The increasing use and deployment of artificial intelligence (A.I.) poses many challenges for human rights. This talk is largely a mapping exercise and explores the advantages and disadvantages of using international human rights law to regulate AI applications. Particularly, it examines existing strategies by international bodies, national governments, corporations, and non-profit partnerships on how to govern and consequently ensure the development of AI is consistent with the protection of human rights.
Not all of these strategies refer to or include references to human rights law or principles. In fact, most of them are self-adopted ethical guidelines or self-regulating norms based on a variety of sources to mitigate the risks and challenges of, as well as identifying the opportunities brought about by AI-powered systems. In recent years, academic and policy literature from a variety of disciplines has emphasized the importance of a human rights-based approach to AI governance. That means identifying risks to recognized human rights, obliging governments to incorporate their human rights obligations in their respective national policies, and even applying international human rights law itself. This was encapsulated in the Toronto Declaration, issued last May 2018 by a group of academics and civil liberties groups, which called on states and companies to meet their existing responsibilities to safeguard human rights.
But save for few exceptions, it remains a question what and how that approach concretely looks like, and why it is beneficial to do so in the first place.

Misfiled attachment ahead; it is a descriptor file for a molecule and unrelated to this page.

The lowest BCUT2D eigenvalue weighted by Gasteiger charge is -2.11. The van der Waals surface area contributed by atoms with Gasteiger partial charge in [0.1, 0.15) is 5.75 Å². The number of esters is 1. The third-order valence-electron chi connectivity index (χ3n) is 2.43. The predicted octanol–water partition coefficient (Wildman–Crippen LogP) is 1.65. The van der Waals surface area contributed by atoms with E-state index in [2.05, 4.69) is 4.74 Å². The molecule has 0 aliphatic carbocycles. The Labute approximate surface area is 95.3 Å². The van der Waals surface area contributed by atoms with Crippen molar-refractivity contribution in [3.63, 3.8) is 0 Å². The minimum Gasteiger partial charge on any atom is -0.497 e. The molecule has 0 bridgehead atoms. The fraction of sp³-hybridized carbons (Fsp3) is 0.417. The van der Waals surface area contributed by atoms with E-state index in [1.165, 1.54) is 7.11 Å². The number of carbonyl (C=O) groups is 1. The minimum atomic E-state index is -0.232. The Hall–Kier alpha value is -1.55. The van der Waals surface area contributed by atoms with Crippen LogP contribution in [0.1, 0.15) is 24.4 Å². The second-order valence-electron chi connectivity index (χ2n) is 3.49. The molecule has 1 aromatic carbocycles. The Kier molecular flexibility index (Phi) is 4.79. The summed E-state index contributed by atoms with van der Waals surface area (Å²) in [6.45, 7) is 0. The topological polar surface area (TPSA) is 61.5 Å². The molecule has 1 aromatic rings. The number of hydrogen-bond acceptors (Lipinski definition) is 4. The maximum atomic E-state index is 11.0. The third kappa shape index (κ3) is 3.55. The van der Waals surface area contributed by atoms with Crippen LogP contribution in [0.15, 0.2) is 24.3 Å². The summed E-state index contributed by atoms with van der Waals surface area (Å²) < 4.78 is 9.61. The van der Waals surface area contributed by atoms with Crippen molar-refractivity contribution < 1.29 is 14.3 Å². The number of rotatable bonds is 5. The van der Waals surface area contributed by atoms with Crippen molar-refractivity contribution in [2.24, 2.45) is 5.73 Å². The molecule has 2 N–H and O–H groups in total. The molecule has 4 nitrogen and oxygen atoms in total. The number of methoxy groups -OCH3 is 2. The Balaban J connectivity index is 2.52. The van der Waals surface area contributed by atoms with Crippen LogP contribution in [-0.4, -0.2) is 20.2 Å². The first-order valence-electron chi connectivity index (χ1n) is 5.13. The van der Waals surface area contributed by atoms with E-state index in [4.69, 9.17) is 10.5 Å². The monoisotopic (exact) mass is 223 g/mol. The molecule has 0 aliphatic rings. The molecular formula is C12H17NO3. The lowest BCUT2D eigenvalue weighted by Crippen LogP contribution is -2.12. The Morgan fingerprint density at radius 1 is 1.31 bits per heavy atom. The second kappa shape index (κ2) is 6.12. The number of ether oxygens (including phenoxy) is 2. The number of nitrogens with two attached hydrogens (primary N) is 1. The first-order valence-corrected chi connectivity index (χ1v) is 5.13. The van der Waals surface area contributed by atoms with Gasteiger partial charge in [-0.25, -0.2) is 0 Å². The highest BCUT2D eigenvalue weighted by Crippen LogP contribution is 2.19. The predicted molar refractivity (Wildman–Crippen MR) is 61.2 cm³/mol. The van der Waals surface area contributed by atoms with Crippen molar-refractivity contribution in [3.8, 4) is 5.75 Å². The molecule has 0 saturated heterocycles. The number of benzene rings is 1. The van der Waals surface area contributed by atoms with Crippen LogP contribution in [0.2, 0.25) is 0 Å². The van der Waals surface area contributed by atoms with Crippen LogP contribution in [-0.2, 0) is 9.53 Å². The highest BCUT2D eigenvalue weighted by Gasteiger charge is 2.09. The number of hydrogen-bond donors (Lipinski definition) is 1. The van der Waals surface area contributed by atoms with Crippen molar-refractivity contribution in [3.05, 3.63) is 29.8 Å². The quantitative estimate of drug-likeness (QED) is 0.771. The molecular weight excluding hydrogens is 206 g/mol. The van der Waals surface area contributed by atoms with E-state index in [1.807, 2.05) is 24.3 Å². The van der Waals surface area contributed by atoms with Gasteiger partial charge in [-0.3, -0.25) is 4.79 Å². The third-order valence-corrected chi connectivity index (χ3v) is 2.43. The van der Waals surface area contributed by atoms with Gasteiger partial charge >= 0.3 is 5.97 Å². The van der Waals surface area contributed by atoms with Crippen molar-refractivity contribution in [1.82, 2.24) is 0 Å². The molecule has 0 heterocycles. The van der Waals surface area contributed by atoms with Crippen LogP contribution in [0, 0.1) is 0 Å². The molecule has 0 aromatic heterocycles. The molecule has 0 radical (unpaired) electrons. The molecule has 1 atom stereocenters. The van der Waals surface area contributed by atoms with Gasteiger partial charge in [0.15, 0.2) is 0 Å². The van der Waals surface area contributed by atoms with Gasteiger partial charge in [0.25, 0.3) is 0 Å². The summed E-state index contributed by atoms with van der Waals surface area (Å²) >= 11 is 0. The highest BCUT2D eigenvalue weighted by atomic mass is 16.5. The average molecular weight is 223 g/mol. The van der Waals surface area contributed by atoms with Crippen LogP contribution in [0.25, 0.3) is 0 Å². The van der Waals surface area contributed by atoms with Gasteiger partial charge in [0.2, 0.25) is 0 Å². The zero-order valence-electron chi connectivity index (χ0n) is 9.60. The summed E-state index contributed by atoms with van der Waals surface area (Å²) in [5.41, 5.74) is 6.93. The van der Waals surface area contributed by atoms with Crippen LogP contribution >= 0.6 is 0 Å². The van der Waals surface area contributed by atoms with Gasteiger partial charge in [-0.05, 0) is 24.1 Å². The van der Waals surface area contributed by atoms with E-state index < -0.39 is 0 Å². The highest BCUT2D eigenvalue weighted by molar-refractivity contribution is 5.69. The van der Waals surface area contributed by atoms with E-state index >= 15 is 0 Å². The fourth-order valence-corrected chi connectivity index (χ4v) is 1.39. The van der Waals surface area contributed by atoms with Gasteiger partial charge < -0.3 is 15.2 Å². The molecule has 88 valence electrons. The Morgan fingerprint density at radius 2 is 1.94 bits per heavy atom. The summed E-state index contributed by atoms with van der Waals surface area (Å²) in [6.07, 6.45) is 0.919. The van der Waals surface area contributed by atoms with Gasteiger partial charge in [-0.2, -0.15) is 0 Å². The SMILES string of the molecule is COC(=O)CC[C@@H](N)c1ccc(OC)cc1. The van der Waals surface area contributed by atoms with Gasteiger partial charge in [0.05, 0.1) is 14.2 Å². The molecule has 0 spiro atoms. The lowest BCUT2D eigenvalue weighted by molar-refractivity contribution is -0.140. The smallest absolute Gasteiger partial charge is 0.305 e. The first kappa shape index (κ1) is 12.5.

Faculty of Law
University of Toronto
About the Speaker:
Anna Su's primary areas of research include the history of international human rights law, U.S. constitutional law (First Amendment), and law and religion. Her research has appeared in journals such as the Notre Dame Law Review, Supreme Court Law Review, International Journal of Constitutional Law, and Journal of Catholic Legal Studies.
She is the author of Exporting Freedom: Religious Liberty and American Power (Harvard 2016), which charts the rise of religious freedom as an ideal firmly enshrined in international law and shows how America’s promotion of the cause of individuals worldwide to freely practice their faith advanced its ascent as a global power. (https://www.hup.harvard.edu/catalog.php?isbn=9780674286023)
NOTE: This is a talk and Q&A presented by the University of Toronto's Centre for Ethics that is open to the public. The Toronto Philosophy Meetup is not affiliated with the Centre although some of us will be in attendance. Sometimes we look for each other after the event for further discussion about the topic.
About the Centre For Ethics (http://ethics.utoronto.ca/) at the University of Toronto:
The Centre for Ethics is an interdisciplinary centre aimed at advancing research and teaching in the field of ethics, broadly defined. The Centre seeks to bring together the theoretical and practical knowledge of diverse scholars, students, public servants and social leaders in order to increase understanding of the ethical dimensions of individual, social, and political life.
In pursuit of its interdisciplinary mission, the Centre fosters lines of inquiry such as (1) foundations of ethics, which encompasses the history of ethics and core concepts in the philosophical study of ethics; (2) ethics in action, which relates theory to practice in key domains of social life, including bioethics, business ethics, and ethics in the public sphere; and (3) ethics in translation, which draws upon the rich multiculturalism of the City of Toronto and addresses the ethics of multicultural societies, ethical discourse across religious and cultural boundaries, and the ethics of international society.
See here for other events presented by the Centre For Ethics: http://ethics.utoronto.ca/events-listings/